And we will put in front of our federal partners the opportunity to cover those individuals for the 30 days prior to release.

Much of what we are going to talk about today is, is the DSRIP component of the waiver. And very specifically, we are going to be discussing what happens after our the overall waiver.

As Phil mentioned, it expires in March 2000, 21. The DSRIP component expires in March 2020.

So, we are busy at work with our federal partners discussing the ability to both extend and renew that that waiver.

And then we have another waiver that we are building and discussing with CMS for supportive housing that could either take the form of a waiver or state point a moment.

Those details are still being finalized, but the goal would be to achieve federal participation in some of the key activities that wrap individuals care in supportive housing.

OK, so we´ll talk about the DSRIP waiver amendment and we´ll try to go quickly here so we can get to your comments.

So, we have we are.

This is working because of all of the activities that have been going on in the community. We are seeing some very positive, measurable results.

You will remember that the central goal of the delivery system reform incentive payment program was to reduce avoidable hospitalizations by 25 percent over the five–year run period of the waiver.

We just closed out measurement year 5 this summer, but–based on all the close data we have in from measurement year 4, we´ve seen a 21 percent reduction in potentially preventable admissions. That´s the Green Arrow on the left–hand side.

So we are well on our way to hitting the goal that many maybe including me thought was a big stretch goal.

Reducing, reducing by a quarter are avoidable hospitalizations in the state.

We have reduced potentially preventable readmissions statewide by 17 percent and then the per member per year cost associated with those events is reduced by about 14 percent.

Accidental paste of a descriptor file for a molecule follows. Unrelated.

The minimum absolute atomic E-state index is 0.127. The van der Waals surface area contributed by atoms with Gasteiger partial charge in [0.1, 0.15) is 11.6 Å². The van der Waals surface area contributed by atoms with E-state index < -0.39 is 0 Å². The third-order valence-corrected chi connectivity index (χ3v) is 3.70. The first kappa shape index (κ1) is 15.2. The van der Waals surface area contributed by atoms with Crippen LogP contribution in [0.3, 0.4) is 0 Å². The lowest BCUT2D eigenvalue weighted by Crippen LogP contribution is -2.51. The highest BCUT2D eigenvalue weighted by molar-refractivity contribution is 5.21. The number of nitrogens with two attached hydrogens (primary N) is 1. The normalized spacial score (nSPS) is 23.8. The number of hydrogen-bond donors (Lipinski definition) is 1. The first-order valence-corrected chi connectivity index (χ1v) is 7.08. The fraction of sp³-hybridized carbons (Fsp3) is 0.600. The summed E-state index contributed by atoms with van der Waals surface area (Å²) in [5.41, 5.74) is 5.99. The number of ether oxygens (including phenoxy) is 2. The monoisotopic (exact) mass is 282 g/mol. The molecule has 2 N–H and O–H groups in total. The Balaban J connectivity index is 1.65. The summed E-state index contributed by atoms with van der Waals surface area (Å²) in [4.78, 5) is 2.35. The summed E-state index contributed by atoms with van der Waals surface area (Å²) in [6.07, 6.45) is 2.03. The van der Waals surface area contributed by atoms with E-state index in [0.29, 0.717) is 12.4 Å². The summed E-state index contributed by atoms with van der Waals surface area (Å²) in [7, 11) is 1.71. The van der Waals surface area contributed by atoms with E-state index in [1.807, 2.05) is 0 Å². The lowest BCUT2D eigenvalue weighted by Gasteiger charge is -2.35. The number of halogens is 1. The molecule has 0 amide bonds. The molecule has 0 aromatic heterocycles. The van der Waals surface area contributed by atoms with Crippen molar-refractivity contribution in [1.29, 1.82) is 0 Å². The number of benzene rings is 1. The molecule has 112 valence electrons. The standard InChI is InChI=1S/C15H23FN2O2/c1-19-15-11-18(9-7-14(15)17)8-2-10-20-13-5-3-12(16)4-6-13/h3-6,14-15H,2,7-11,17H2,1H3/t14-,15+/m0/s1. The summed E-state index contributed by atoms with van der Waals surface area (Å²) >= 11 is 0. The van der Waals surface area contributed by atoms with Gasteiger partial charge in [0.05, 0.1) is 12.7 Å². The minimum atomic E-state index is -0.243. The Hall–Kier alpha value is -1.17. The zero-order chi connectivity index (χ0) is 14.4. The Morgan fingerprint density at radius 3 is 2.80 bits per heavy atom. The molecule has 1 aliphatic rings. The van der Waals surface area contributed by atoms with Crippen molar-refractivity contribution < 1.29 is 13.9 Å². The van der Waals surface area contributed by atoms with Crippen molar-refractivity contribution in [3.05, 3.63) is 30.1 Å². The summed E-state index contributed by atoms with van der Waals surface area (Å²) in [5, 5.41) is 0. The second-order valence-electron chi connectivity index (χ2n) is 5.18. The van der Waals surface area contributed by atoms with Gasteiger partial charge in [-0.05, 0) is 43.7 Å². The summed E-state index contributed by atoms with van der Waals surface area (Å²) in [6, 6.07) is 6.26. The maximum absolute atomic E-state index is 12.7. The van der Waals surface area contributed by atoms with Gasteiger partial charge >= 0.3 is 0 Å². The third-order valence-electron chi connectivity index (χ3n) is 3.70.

That´s a 500–million–dollar reduction in payment for care in avoidable hospital setting.

So that is a dramatic reduction both in percentage and in dollars and in accounts of events.

But what we´ve been saying all along as part of this waiver amendment is that this trip is not a story of averages.

Almost no demonstration or no program is just taught. This full story is told by averages.

The actual story is told by looking under the hood, if you will, at some of the very specific PPSs the activities that they´ve engaged in and the results that they have shown.

We have eleven PPSs that have exceeded a 25 percent reduction in potentially preventable admissions or potentially preventable readmissions.

So, eleven of the 25 PPSs have already passed the goal, if you will, at least in terms of that 25 percent reduction. Four of them took down their preventable costs by 25 percent or more as measured by those avoidable admissions and readmissions.

And three of them have reduced readmissions.

A very difficult thing to tackle, particularly because many hospitals have been working on this for a long time with community partners because of Medicare penalties and the like.

But three of them have reduced readmissions by 40 percent during this period.

So, we are watching some great success statewide and we are watching some particular success when we look at the PPS specific level.

So, this is despite the fact that if you think about this demonstration is a test because all of the dollars are attached to the achievement of performance awards.